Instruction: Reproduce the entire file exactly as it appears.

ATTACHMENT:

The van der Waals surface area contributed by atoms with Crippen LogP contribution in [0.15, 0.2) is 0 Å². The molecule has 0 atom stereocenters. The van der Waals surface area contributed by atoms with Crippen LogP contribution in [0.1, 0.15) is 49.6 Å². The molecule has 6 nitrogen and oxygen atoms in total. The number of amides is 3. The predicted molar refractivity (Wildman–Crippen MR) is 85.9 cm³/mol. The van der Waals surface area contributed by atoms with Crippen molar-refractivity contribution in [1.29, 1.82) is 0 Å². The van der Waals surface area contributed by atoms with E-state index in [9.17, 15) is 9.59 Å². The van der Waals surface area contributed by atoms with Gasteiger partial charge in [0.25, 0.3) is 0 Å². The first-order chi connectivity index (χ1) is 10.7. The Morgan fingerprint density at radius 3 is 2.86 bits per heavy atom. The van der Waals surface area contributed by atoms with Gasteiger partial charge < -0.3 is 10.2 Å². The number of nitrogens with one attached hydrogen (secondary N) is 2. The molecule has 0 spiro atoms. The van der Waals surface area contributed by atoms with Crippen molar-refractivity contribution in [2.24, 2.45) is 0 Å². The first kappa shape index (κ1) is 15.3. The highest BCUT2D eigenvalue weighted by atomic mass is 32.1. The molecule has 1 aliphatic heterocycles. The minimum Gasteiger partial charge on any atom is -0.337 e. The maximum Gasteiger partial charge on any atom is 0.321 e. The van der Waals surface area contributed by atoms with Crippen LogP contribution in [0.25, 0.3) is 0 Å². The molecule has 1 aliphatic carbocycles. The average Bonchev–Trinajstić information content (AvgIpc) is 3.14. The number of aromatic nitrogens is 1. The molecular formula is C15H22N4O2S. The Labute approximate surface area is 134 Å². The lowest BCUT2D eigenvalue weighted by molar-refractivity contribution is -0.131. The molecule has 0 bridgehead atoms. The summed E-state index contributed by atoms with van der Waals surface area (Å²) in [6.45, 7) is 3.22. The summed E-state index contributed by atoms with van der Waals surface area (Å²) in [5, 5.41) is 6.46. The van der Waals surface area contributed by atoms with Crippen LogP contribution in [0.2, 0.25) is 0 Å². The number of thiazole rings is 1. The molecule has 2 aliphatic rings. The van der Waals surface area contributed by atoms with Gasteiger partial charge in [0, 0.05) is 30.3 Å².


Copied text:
The van der Waals surface area contributed by atoms with Crippen LogP contribution in [0.15, 0.2) is 0 Å². The molecule has 0 atom stereocenters. The van der Waals surface area contributed by atoms with Crippen LogP contribution in [0.1, 0.15) is 49.6 Å². The molecule has 6 nitrogen and oxygen atoms in total. The number of amides is 3. The predicted molar refractivity (Wildman–Crippen MR) is 85.9 cm³/mol. The van der Waals surface area contributed by atoms with Crippen molar-refractivity contribution in [1.29, 1.82) is 0 Å². The van der Waals surface area contributed by atoms with E-state index in [9.17, 15) is 9.59 Å². The van der Waals surface area contributed by atoms with Gasteiger partial charge in [0.25, 0.3) is 0 Å². The first-order chi connectivity index (χ1) is 10.7. The Morgan fingerprint density at radius 3 is 2.86 bits per heavy atom. The van der Waals surface area contributed by atoms with Gasteiger partial charge < -0.3 is 10.2 Å². The number of nitrogens with one attached hydrogen (secondary N) is 2. The molecule has 0 spiro atoms. The van der Waals surface area contributed by atoms with Crippen molar-refractivity contribution in [2.24, 2.45) is 0 Å². The first kappa shape index (κ1) is 15.3. The highest BCUT2D eigenvalue weighted by atomic mass is 32.1. The molecule has 1 aliphatic heterocycles. The minimum Gasteiger partial charge on any atom is -0.337 e. The maximum Gasteiger partial charge on any atom is 0.321 e. The van der Waals surface area contributed by atoms with Crippen LogP contribution in [0.25, 0.3) is 0 Å². The molecule has 1 aliphatic carbocycles. The average Bonchev–Trinajstić information content (AvgIpc) is 3.14. The number of aromatic nitrogens is 1. The molecular formula is C15H22N4O2S. The Labute approximate surface area is 134 Å². The lowest BCUT2D eigenvalue weighted by molar-refractivity contribution is -0.131. The molecule has 0 bridgehead atoms. The summed E-state index contributed by atoms with van der Waals surface area (Å²) in [6.45, 7) is 3.22. The summed E-state index contributed by atoms with van der Waals surface area (Å²) in [5, 5.41) is 6.46. The van der Waals surface area contributed by atoms with Crippen LogP contribution in [0.2, 0.25) is 0 Å². The number of thiazole rings is 1. The molecule has 2 aliphatic rings. The van der Waals surface area contributed by atoms with Gasteiger partial charge in [0, 0.05) is 30.3 Å².